Is there any book or internet resource which has Prajñāpāramitā Hṛdaya Sūtra in Sanskrit and word to word English translation? I am not exactly looking for commentaries(though I don't mind commentaries accompanying word to word translations). The ones I found so far are only in English.

4 Answers 4


The prajnaparamita canon is quite ancient going back to 1-2 BCE. It's not clear if the original set of sutras were composed in Sanskrit or Gandhari first and subsequently translated to Sanskrit. (Source: Wikipedia)

However the heart (Hṛdaya) sutra, said to be part of the Prajñāpāramitā Sūtra canon, and most famous certainly, is in the view of modern historians and scholars almost certainly not part of the original Indian compositions. It was likely composed in Chinese and later rendered in Sanskrit.

Source: Jan Nattier. 1992. The Heart Sūtra : a Chinese apocryphal text? Journal of the International Association of Buddhist Studies. Vol. 15 (2), p.153-223.

This is a text that has caused a lot of confusion among students because it attempts to lay down the highest of realized truths using the inadequate vehicle of conventional language. Despite several attempts at translating it to be less obscure, it is a text that needs to be meditated upon, and not merely understood through the intellect reading it - (i.e. the language it is read in doesn't really matter as long as the translation is correct).

Here are some side by side Sanskrit-English translations:

  1. Heart Sutra Chanted in Sanskrit
  2. Prajna Paramita Heart Sutra in Sanskrit

... and one can find more of them using Google, but it is impossible to find the authentic original Sanskrit you're looking for (because there is none?).

  • Thanks! Those 2 links with the sutra in Sanskrit(in Roman font) was helpful. I'm not a Sanskrit expert but I wanted to read the Sanskrit version and come up with my own interpretation since usually lots of meaning is lost in translation.
    – Bharat
    Jul 2, 2015 at 3:19
  • 1
    Then you'll need to read the Chinese version :-) Of course, in my view the language of the text doesn't matter - reading it doesn't teach anyone - it only confuses people. Meditating and realizing the same truth however is useful. Then one understands - ah, this is what the sutra means. Good luck, may wisdom arise from the reading.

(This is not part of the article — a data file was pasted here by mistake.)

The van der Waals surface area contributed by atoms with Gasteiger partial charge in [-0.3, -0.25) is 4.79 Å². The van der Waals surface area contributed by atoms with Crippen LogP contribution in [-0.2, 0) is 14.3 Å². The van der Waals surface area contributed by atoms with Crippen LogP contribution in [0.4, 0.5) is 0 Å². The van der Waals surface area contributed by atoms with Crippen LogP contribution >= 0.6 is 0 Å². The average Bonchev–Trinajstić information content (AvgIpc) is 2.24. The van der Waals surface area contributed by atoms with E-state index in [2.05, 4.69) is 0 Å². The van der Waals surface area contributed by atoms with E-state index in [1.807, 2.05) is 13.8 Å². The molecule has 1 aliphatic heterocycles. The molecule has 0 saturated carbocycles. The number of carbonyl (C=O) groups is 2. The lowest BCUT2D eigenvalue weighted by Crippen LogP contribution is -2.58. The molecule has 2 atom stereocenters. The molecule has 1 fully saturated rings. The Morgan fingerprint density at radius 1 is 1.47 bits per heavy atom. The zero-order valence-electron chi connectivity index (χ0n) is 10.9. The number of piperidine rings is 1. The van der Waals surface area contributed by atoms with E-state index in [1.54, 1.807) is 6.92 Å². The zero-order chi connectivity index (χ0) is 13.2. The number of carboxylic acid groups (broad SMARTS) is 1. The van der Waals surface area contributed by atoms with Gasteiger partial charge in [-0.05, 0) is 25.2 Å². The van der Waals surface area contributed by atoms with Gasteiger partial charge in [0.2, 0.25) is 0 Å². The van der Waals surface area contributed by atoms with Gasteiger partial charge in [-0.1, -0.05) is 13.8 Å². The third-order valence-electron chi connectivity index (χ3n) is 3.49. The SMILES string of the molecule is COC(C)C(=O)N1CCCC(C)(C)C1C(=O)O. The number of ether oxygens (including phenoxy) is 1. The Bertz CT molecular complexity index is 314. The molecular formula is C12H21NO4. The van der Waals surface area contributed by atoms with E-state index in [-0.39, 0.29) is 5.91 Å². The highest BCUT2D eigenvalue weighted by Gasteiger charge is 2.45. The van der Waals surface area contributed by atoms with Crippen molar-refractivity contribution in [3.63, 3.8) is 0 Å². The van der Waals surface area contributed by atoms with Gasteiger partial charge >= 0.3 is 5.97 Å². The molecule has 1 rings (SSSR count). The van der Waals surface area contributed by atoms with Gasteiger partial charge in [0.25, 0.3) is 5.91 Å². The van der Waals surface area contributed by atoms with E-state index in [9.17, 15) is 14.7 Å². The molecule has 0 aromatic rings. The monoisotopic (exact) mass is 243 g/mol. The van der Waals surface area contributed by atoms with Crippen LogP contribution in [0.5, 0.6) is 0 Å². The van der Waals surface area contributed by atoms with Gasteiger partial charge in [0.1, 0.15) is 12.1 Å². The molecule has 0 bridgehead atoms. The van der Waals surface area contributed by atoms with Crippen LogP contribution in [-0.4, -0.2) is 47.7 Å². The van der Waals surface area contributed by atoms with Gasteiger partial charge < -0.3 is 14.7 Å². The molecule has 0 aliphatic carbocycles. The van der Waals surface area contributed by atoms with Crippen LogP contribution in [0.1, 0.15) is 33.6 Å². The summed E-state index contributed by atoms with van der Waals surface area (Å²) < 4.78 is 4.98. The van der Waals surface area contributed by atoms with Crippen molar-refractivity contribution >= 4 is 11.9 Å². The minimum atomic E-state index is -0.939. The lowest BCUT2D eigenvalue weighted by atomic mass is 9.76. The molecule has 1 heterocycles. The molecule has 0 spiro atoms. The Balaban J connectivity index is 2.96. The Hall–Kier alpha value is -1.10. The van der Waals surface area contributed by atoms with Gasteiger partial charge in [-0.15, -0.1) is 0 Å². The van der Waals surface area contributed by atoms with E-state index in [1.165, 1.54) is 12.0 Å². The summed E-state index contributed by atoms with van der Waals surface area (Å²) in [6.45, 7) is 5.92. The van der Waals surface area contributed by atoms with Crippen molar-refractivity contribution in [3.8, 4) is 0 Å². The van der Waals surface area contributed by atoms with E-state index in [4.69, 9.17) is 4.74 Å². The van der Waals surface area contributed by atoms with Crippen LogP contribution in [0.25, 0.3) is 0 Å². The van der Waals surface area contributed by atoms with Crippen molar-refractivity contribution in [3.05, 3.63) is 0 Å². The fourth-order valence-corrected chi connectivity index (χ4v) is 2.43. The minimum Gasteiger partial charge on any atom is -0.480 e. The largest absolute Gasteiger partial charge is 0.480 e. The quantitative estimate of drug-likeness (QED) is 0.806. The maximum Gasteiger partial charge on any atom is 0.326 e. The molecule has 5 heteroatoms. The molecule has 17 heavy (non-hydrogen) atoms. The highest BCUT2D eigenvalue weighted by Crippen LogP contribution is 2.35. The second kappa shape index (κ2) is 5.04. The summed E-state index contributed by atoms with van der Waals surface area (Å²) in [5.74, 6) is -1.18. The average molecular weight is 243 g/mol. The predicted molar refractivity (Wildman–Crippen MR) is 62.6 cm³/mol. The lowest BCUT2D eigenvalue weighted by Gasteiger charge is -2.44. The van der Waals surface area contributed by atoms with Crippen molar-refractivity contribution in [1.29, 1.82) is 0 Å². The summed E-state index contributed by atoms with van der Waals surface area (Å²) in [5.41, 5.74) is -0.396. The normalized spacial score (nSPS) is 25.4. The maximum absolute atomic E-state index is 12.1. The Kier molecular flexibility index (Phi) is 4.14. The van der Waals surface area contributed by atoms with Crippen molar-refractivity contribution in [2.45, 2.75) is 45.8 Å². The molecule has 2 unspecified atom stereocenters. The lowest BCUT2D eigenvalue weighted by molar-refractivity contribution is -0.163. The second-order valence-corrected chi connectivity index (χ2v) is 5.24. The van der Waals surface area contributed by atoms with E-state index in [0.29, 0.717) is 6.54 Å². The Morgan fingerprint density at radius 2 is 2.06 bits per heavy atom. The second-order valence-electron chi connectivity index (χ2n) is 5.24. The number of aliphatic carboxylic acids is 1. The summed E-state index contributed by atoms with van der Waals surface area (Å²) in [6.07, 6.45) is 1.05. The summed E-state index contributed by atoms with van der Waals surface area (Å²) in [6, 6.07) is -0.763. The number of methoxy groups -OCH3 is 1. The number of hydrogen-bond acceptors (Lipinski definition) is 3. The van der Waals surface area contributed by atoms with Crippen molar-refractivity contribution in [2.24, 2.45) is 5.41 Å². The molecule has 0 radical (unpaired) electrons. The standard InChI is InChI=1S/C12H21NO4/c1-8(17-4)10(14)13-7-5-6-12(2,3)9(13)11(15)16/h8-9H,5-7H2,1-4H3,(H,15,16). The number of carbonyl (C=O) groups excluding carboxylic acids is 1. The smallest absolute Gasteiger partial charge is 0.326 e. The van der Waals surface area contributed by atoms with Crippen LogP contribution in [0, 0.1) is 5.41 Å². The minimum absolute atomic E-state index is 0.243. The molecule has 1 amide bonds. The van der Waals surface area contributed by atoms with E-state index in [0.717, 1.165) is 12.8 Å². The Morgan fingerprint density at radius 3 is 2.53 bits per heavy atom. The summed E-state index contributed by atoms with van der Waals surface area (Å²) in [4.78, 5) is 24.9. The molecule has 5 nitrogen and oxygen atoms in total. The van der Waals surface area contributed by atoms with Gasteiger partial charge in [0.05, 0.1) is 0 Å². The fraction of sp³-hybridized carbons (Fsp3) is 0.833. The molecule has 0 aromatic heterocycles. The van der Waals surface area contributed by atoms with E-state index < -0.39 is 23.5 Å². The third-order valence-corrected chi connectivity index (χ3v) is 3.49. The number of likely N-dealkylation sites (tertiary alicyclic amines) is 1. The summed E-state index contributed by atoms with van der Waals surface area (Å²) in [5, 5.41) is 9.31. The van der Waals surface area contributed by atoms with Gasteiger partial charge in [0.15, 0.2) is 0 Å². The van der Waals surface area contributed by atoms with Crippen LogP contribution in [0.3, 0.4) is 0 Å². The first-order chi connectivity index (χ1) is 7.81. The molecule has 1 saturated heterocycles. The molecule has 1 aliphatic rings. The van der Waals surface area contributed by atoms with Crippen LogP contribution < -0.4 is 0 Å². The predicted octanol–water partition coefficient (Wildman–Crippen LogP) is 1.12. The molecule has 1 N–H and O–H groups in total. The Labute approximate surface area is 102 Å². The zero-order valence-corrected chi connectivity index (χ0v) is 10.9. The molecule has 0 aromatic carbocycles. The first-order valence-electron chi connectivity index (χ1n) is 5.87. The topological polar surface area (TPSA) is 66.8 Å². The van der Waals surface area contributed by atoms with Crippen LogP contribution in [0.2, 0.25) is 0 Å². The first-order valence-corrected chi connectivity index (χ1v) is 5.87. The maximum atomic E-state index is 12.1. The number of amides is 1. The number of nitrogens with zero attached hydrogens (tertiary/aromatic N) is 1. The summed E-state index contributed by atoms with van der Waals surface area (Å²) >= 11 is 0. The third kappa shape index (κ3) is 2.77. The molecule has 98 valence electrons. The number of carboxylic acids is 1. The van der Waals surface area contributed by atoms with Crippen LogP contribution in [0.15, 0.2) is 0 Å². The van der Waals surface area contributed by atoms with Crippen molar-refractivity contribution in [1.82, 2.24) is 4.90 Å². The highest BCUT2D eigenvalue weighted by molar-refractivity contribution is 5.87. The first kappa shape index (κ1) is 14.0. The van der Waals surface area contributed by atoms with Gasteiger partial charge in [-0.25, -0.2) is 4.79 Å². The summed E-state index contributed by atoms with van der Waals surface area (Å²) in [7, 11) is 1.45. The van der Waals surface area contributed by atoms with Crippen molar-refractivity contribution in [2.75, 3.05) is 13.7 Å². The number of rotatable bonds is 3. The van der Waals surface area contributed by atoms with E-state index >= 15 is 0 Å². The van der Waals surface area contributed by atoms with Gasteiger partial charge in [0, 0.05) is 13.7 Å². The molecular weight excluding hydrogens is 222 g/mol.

– Buddho
    Jul 2, 2015 at 6:02

The simple answer is that Edward Conze published a little book with his Diamond Sutra and Heart Sutra translations, and included the Sanskrit text of the Heart Sutra

Conze, Edward. (1975). Buddhist Wisdom Books : Containing the Diamond Sūtra and the Heart Sūtra. 2nd Ed. London : George Allen & Unwin. First Ed. 1957.

The book seems to be in print still and is moderately priced.

One little note however is that the Sanskrit contains a mistake. I discovered this in 2012 and finally published my explanation of the mistake and suggested correction earlier this year. It's quite minor, but important in how the text is interpreted.

Attwood, Jayarava (2015) Heart Murmurs: Some Problems with Conze’s Prajñāpāramitāhṛdaya. Journal of the Oxford Centre for Buddhist Studies. Vol 8, 2015. Paid Access until 2016.

I've produced a less technical and free summary of this article primarily for the Triratna community, but suitable for everyone.

I've also written a number of informal essays about the Sanskrit text, some of which are based on my study of the surviving manuscripts and some on the early Prajñāpāramitā tradition or the Chinese versions. A list of these essays can be found here.


Check this video out. It has the Sanskrit version of the Sutra chanted in some 'Indian accent' and is easier to follow if you understand Sanskrit. The description has the sutra written in the Devanāgarī script and the caption has English and Tibetan translations.

  • Hello Pisto and welcome to Buddhism SE. We have some guidelines for new users that you might find useful.
    – user2424
    Jul 3, 2015 at 13:39

This (in Romanised Sanskrit & English) should be of great help :

Prajna Paramita Heart Sutra in Sanskrit (prepared by: Dr. Michael E. Moriarty)

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